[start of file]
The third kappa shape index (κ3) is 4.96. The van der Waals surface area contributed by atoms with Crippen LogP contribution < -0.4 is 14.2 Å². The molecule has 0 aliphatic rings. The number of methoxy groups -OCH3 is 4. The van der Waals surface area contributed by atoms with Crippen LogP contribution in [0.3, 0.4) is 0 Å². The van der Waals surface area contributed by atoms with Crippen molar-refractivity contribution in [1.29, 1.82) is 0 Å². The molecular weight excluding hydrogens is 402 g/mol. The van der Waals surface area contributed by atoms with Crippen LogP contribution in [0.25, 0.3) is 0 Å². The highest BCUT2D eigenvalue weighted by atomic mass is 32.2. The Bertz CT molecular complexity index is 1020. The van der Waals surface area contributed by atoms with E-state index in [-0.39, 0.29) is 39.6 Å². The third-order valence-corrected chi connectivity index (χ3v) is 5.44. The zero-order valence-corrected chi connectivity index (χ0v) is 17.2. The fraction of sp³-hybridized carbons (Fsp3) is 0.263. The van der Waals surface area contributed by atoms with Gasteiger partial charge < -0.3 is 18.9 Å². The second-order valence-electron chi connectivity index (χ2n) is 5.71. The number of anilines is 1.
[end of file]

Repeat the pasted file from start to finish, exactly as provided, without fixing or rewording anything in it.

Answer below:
The third kappa shape index (κ3) is 4.96. The van der Waals surface area contributed by atoms with Crippen LogP contribution < -0.4 is 14.2 Å². The molecule has 0 aliphatic rings. The number of methoxy groups -OCH3 is 4. The van der Waals surface area contributed by atoms with Crippen LogP contribution in [0.3, 0.4) is 0 Å². The van der Waals surface area contributed by atoms with Crippen molar-refractivity contribution in [1.29, 1.82) is 0 Å². The molecular weight excluding hydrogens is 402 g/mol. The van der Waals surface area contributed by atoms with Crippen LogP contribution in [0.25, 0.3) is 0 Å². The highest BCUT2D eigenvalue weighted by atomic mass is 32.2. The Bertz CT molecular complexity index is 1020. The van der Waals surface area contributed by atoms with E-state index in [-0.39, 0.29) is 39.6 Å². The third-order valence-corrected chi connectivity index (χ3v) is 5.44. The zero-order valence-corrected chi connectivity index (χ0v) is 17.2. The fraction of sp³-hybridized carbons (Fsp3) is 0.263. The van der Waals surface area contributed by atoms with Gasteiger partial charge < -0.3 is 18.9 Å². The second-order valence-electron chi connectivity index (χ2n) is 5.71. The number of anilines is 1.